Enbridge Energy Partners (NYSE:EEP) went through a brutal year in 2017, shedding more than 45% of its value. Deteriorating conditions in the energy market fueled that sell-off by putting pressure on the master limited partnership's (MLP) finances. That tightening spot drove the company's parent, oil pipeline-giant Enbridge (NYSE:ENB), to complete several strategic transactions with its MLP to shore up its financial situation.

That plan seems to be working given Enbridge Energy Partners' guidance for 2018 and beyond. However, even though it's starting to turn things around, its valuation hasn't followed. Because of that, it's selling for such a ridiculously low price these days that I just couldn't pass it up.

A calculator and pen on top of $100 bills.

Image source: Getty Images.

What a difference a year makes

Last January, Enbridge Energy Partners issued a concerning outlook for the coming year. The MLP's guidance was that distributable cash flow (DCF) would be between $750 million to $800 million, which was down sharply from 2016, when DCF was $942.8 million.

Two factors drove that weaker outlook. First, the company noted that "further weakening of its natural gas gathering and processing business due to lower realized commodity prices and volume flows" would impact cash flow. In addition to that, Enbridge Energy Partners noted that "a reduction in drilling activity in the Bakken region has resulted in reduced revenue projections from portions of EEP's existing North Dakota Liquids assets." Because of that declining cash flow, the company was no longer pulling in enough money to cover its distribution to investors.

That led the MLP to announce several strategic transactions with Enbridge in April, including selling its natural gas gathering and processing business to its parent and cutting its distribution 40%. That decision helped put the company's financial situation on firmer footing.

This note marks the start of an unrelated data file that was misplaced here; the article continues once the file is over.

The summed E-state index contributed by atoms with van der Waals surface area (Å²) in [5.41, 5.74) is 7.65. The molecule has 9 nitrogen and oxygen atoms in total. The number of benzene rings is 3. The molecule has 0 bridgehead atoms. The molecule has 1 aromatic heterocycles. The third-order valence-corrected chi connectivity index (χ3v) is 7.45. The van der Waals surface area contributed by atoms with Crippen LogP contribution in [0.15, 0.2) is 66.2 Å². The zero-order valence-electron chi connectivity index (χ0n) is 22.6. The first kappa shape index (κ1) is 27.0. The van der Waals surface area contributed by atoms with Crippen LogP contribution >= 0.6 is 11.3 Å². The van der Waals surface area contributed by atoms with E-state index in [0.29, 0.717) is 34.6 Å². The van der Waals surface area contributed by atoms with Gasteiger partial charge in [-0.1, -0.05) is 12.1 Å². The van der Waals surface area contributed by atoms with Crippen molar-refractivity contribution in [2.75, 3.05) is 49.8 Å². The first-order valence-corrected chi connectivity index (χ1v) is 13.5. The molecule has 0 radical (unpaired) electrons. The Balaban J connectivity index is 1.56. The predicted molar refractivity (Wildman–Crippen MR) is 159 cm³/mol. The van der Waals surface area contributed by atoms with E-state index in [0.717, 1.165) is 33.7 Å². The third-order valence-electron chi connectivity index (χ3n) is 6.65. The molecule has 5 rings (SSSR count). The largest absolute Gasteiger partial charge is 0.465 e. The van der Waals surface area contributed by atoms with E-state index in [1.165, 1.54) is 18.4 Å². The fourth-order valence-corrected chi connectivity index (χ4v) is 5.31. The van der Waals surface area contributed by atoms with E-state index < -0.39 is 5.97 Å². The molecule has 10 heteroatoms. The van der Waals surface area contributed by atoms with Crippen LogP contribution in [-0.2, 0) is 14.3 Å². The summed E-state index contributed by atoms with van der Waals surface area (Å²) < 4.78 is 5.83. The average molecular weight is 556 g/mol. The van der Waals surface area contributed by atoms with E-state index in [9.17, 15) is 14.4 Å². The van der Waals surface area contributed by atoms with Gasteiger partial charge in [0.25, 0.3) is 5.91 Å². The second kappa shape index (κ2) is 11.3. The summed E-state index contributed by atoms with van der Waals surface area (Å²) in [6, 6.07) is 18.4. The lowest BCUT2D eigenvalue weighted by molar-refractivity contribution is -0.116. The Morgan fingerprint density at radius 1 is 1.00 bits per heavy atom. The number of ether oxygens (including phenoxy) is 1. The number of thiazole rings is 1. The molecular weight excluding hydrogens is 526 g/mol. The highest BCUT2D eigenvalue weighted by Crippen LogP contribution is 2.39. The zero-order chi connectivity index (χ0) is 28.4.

This improvement was evident in the company's guidance for 2018. It noted that DCF should be in the range of $775 million to $825 million, which is enough to cover its reset payout by 1.2 times. That's excellent news for income seekers because it suggests that the company's 11.8% yielding distribution is sustainable, especially considering that the company also expects to grow DCF per unit by 3% per year through 2020 due to acquisition options and contractual volume growth it has coming down the pipeline.

An oil pipeline in North Dakota.

Image source: Getty Images.

A high yield for a low price

One reason Enbridge Energy Partners offers such an attractive yield these days is that the company currently sells for an absurdly low valuation. Assuming the midpoint of its 2018 guidance, Enbridge Energy Partners sells for just 8.7 times DCF. For comparison's sake, Enbridge's other MLP, Spectra Energy Partners (NYSE:SEP), currently sells for 11.8 times DCF, while many other MLPs trade at more than 15 times DCF.

On the one hand, it makes sense that Enbridge Energy Partners trades for a lower valuation than rivals. For starters, even after its strategic repositioning transactions, it still has an elevated leverage ratio of 4.5 times debt-to-EBITDA, though it does anticipate that metric falling to a more comfortable 4.0 times by 2020. That said, Spectra Energy Partners, for example, expects its debt-to-EBITDA ratio to be below 4.0 times through 2020. Meanwhile, Enbridge Energy Partners only anticipates DCF per unit growth of 3% annually through 2020. That's a slower pace than Spectra Energy, which expects to generate enough cash flow from its organic growth projects to fuel 7% distribution growth this year, with 4% to 6% annual growth in 2019 and 2020.

That said, even with the higher leverage and slightly weaker growth prospects, Enbridge Energy Partners still trades at an unjustifiably low valuation. If nothing else, it should at least trade above 10 times DCF considering that many other MLPs trade at a mid-teens rate.

The formula to outperform

I see two ways investors can win with Enbridge Energy Partners. First, simply collecting its nearly 12%-yielding payout alone should produce market-beating returns, especially when also factoring in the expectation that DCF will grow at a 3% annual rate for the next few years. In addition to that, as Enbridge Energy Partners' growing excess cash pushes down its leverage ratio, it should help nudge its valuation up closer to its peer-group average.

This combination of income and a steady improvement in the company's valuation, as the weight of debt lifts, has the potential to fuel market-crushing returns in the coming years, with further upside if the company makes an acquisition, or completes some high-return expansion projects. That's upside I didn't want to miss, which is why I recently added this dirt-cheap high-yield stock to my portfolio.

Matthew DiLallo owns shares of Enbridge and Enbridge Energy Partners. The Motley Fool owns shares of and recommends Enbridge. The Motley Fool recommends Spectra Energy Partners. The Motley Fool has a disclosure policy.